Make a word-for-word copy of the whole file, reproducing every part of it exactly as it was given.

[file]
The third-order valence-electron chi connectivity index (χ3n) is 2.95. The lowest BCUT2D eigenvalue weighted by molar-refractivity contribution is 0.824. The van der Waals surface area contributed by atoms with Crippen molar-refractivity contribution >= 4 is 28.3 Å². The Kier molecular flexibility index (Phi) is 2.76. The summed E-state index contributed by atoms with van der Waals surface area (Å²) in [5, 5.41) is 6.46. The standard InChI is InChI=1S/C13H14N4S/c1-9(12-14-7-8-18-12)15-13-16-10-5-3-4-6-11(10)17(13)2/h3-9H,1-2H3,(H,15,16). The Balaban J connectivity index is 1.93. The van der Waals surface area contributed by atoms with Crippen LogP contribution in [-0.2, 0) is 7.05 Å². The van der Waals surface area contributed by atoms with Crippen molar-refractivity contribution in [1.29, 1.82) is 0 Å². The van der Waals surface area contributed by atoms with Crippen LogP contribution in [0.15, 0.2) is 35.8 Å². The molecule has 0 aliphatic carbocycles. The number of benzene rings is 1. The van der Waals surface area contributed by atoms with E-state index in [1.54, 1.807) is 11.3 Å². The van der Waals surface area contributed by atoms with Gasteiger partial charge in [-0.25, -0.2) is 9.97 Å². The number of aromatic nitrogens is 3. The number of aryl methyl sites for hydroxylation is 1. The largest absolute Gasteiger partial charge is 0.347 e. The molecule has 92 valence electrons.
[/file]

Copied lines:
The third-order valence-electron chi connectivity index (χ3n) is 2.95. The lowest BCUT2D eigenvalue weighted by molar-refractivity contribution is 0.824. The van der Waals surface area contributed by atoms with Crippen molar-refractivity contribution >= 4 is 28.3 Å². The Kier molecular flexibility index (Phi) is 2.76. The summed E-state index contributed by atoms with van der Waals surface area (Å²) in [5, 5.41) is 6.46. The standard InChI is InChI=1S/C13H14N4S/c1-9(12-14-7-8-18-12)15-13-16-10-5-3-4-6-11(10)17(13)2/h3-9H,1-2H3,(H,15,16). The Balaban J connectivity index is 1.93. The van der Waals surface area contributed by atoms with Crippen LogP contribution in [-0.2, 0) is 7.05 Å². The van der Waals surface area contributed by atoms with Crippen molar-refractivity contribution in [1.29, 1.82) is 0 Å². The van der Waals surface area contributed by atoms with Crippen LogP contribution in [0.15, 0.2) is 35.8 Å². The molecule has 0 aliphatic carbocycles. The number of benzene rings is 1. The van der Waals surface area contributed by atoms with E-state index in [1.54, 1.807) is 11.3 Å². The van der Waals surface area contributed by atoms with Gasteiger partial charge in [-0.25, -0.2) is 9.97 Å². The number of aromatic nitrogens is 3. The number of aryl methyl sites for hydroxylation is 1. The largest absolute Gasteiger partial charge is 0.347 e. The molecule has 92 valence electrons.